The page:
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  1. MEB, That was precisely the problem. All fixed now, thanks to you. RWC
  2. Hello: I have AF set as my Lightroom external editor on both my iMac and MacBookPro. Same versions of LR and AF and the OS on both. On the MBP, when I send an image from LR to AF for editing (usually just inpainting) and finish the edit, I hit Save, then Close, and the image goes back to LR with the adjustment. When I do the same action on the iMac, when I hit Save in AF I get a box asking where to save the image. I choose LR then close the image. But when I go back to LR, it's nowhere to be found. Anyone have any ideas? Thanks.
  3. Thanks Mikep. My hope from the beginning was to convey the idea that almost every tutorial can be presented in a manner that can be followed by just about everyone. I haven't been very successful. The fact that this thread has had 350 or so views, and the thread announcing the three tutorials for beginners around 3500 views illustrates there are many, many folk out there approaching advanced AF type editing for the first time. Beginners tutorials are as important as any others. But having a library of specific task tutorials that can be followed by all would seem to be a great way to enhance the acceptance of AF. Cheers. RC
  4. The problem, as already stated, is that it is impossible to create a tutorial suitable for both beginners, intermediate and advanced / professional users. They have to be 'stepped' starting with a set for basic use for beginners and then building up with are complex tasks for intermediate and advanced users. Well, I agree that you won't know how layers work unless you watch a good tutorial or two about layers. But if you haven't, you should still be able to follow a different tutorial that incorporates layers if the tutorial details each action in that tutorial. Then it's just 'monkey see, monkey do'. Another problem is that Affinity users have varying learning abilities and differing goals. Learning ability won't usually be a problem if the tutorial is clear. As for differing goals, when I watch a tutorial on sky replacement my goal is to do a sky replacement. Take a look at that one. It begins with three or four layers already open, menu's open and close mysteriously, the screen image changes with no corresponding instruction, and the cursor is mostly invisible. I have AF as my Lightroom external editor, and will continue to study the excellent library of tutorials. I haven't had 30 years of Photoshop experience (is Photoshop really that old?) so I'm going to have to work a lot harder at it than you. But that's pretty much my point. Many of us are coming to this level of editing complexity for the first time, so why not approach tutorial production with that in mind. It's not that hard. RC PS. Love your sauce ;).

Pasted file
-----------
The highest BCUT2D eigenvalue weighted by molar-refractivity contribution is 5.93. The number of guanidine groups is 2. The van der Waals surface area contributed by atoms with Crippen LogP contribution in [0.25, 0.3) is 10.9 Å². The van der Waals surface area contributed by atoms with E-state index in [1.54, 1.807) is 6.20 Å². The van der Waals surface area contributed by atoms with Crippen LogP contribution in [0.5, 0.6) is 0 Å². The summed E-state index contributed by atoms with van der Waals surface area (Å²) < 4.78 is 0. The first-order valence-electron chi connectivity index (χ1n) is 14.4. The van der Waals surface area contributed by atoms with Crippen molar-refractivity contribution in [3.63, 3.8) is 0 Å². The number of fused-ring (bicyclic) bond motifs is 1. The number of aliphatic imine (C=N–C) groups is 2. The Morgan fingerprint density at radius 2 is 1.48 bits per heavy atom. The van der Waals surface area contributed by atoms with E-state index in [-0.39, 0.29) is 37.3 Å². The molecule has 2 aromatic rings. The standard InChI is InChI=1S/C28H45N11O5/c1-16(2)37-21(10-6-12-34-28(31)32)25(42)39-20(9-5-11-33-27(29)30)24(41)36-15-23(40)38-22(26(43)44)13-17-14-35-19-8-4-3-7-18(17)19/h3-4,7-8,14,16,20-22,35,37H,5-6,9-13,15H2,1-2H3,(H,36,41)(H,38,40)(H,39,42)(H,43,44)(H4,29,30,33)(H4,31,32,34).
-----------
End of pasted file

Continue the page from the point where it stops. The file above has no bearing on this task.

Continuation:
5. Thanks James. Just for the record, I've been an Aperture user for some time, and Lightroom for the last six months or so. AF is light years beyond either. I accept that by 'gentle approach' you mean tutorials that assume little knowledge of AF, and not that the user might have some sort of fragility :) (I'm an old bloke, so I may be being oversensitive here) . I get the impression I'm beating a dead horse, but I remain convinced that adding 10 or 15 percent to any tutorial duration, and using that time to verbalize each step, beginning to end, would benefit the adoption of AF. We watch any tutorial to learn how to accomplish a specific task, so why not ensure, for all users regardless of experience, that the tutorial makes that possible? I don't think advanced users would object to that, and sometimes may even appreciate it. Anyhow, onwards and upwards. RC
  6. Thanks Allan. I took a look at some of your tutorials and found them much easier to follow. A bit difficult to see the cursor, but you verbalized each step as you took it and didn't leave out the minor actions. That's just the type of help I need to accomplish the task. My process is to watch the tutorial on my iPad while I have AF open on my iMac and apply each step, pausing the tutorial if necessary. It works pretty good, but only if the steps are there in the first place. No doubt Simon's tutorials are meant for the more advanced user, but I see he has begun a series for the novice and they're considerably easier to follow. Too bad all of his tutorials don't follow this same format - there are so many good subjects covered -- but as you noted frustration is apparently part of the process. I could be wrong, but I do think the marketing of AF would benefit greatly from clearer tutorials. So many people give up on Photoshop precisely because it's too overwhelming, and tutorials that leave one frustrated just reinforce that impression. Do more advanced users dislike detailed, step-by-step tutorials? I would think they'd just simply skip the parts they don't need. Anyhow, thanks for your commitment to keeping it clear. With a complex program like AF, there are going to be lots more users thanks to help like yours. RC
  7. Does anyone else have trouble following the tutorials? Admittedly, I'm a beginner with AF, and assume they're not made for me. But I would like to see a more detailed approach instead of the cursor flying around the screen while accompanied by a myriad of clicks. A couple of cases in point -- the sky replacement tutorial and the add borders tutorial. After several attempts at both, I've given up. There's no way a beginner can accomplish those tasks based on simply following the lessons. Way too many details skipper over. If nothing else, why not have the cursor highlighted so we can see where it is on the screen. But slowing down, and detailing each step would make a big difference. RC
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